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I want to provide a healthy mind and body through Muay Thai, the national sport of Thailand [RIKA]

RIKA, who has a Thai father and a Japanese mother, is a former world champion in the Thai martial art of Muay Thai. She is currently attracting attention for her incorporation of the ‘Wai Khru’ rituals practiced in Muay Thai. What does Muay Thai mean to RIKA?

Transformation of my shy self through Muay Thai

-Muay Thai is the national sport of Thailand?

Yes, it is. The origin of Muay Thai is something of a legend, but it is said that in ancient times, when there were no weapons, it was a means of fighting using one’s hands, feet, elbows and other parts of one’s body as weapons.

In the process of Muay Thai’s development as a sport, rules were made and it was narrowed down to a total of eight techniques. In Thailand, it is also taught in physical education classes.

RIKA has won numerous championship belts.

-Your father is also a former Muay Thai fighter.

Yes, he is. My father was a Muay Thai fighter in Thailand and opened a Muay Thai gym in Japan. For that reason, people around me often say that I received a gifted education from my father, but surprisingly that is not the case. When I was a child, I wasn’t really interested in Muay Thai. I wasn’t the type to talk in front of people, I was shy and I couldn’t exercise at all. I wasn’t really interested in physical exercise either.

-That’s surprising. When did you start?

I started when I was around 16, which is a bit late. My father opened a Muay Thai gym in Tokyo, and the students at the gym were having fun like ilttle boys and girls. I remember thinking that it must be really fun if adults are so into it like that. It was an experience that really made me think from the bottom of my heart that it must be nice to be a sports person.

I was also just around the age when I started Muay Thai because I wanted to be a bit prettier and slimmer, and although I was shy, I wanted to change too. I think my father was happy that I started Muay Thai.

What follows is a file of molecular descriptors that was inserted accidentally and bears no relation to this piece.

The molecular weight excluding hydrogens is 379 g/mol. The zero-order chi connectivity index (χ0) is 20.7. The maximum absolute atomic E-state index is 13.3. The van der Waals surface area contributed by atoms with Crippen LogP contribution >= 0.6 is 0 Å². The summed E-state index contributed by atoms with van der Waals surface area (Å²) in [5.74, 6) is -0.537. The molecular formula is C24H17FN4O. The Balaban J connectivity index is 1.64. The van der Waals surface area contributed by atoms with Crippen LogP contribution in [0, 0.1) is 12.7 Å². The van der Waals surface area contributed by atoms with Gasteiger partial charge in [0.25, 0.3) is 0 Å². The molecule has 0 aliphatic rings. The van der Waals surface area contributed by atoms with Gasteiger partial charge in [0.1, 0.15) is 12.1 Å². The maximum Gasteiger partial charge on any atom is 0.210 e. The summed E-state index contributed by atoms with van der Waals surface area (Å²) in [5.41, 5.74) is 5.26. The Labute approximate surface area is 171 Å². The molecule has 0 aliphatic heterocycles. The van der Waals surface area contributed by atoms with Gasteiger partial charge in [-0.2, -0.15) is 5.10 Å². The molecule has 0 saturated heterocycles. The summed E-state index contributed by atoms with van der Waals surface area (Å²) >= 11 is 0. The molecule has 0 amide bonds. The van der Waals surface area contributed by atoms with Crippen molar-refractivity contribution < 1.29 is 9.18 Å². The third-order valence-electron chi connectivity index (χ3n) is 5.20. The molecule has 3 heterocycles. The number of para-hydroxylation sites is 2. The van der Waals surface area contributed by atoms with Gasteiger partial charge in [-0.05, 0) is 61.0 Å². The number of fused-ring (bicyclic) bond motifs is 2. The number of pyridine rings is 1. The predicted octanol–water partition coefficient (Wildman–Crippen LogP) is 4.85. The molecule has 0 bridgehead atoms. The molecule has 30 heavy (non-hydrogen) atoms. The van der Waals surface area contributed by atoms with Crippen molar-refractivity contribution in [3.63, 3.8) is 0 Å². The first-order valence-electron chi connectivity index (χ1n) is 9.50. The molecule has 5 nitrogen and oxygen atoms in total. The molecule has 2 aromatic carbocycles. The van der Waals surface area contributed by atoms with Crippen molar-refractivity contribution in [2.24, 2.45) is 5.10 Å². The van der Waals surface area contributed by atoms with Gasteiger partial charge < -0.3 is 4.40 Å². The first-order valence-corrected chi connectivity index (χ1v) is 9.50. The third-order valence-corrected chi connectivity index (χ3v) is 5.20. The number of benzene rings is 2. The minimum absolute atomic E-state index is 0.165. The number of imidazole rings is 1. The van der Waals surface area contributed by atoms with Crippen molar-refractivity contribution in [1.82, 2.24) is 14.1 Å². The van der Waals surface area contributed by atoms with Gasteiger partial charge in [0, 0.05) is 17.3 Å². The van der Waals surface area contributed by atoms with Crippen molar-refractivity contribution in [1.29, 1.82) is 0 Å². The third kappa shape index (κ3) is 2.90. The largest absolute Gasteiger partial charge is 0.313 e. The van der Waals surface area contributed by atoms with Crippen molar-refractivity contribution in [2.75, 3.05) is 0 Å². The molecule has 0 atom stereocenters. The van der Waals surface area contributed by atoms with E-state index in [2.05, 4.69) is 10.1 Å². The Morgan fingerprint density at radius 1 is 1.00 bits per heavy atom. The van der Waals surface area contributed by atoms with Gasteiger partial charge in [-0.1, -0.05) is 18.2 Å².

Sharing joy with his father, Senchai, after winning her first championship belt.

– Your family came to Japan from Thailand when you were 12 years old. What was Muay Thai like for your family while you were living in Japan?

I think my father was in his mid-40s when we came to Japan from Thailand. In Thailand he was known as a Muay Thai fighter, but in Japan, a foreign country, he was unknown to anyone, and I think there was also a kind of culture gap.

I think Muay Thai was the best thing he could do in that situation. I think it is a great achievement that he became a Muay Thai trainer, opened a gym, had several champions and established ‘Muay Thai from Thailand’ in Japan, where Muay Thai was still not well known.

I really feel my father’s love for Muay Thai, and that is how he was able to support our family. As a result of his sincere devotion to Muay Thai, we have been able to live a life in Japan. I am really thankful to my father and Muay Thai.

The Thai spirit of respect for superiors that lives on in Muay Thai

-Muay Thai has a pre-fight dance ritual called Wai Khru, and your Wai Khru has a reputation for being beautiful.

Thank you very much. Wai Khru is a ceremony to express gratitude to one’s teachers and parents before a match. Thailand is a country where people have a strong sense of respect for their superiors, and Wai Khru is a way of expressing gratitude to the teachers who gave you the skills, and to your parents for giving birth and raising you. I think the most important meaning of Wai Khru is that it is a time to get in the right frame of mind in the Muay Thai ring.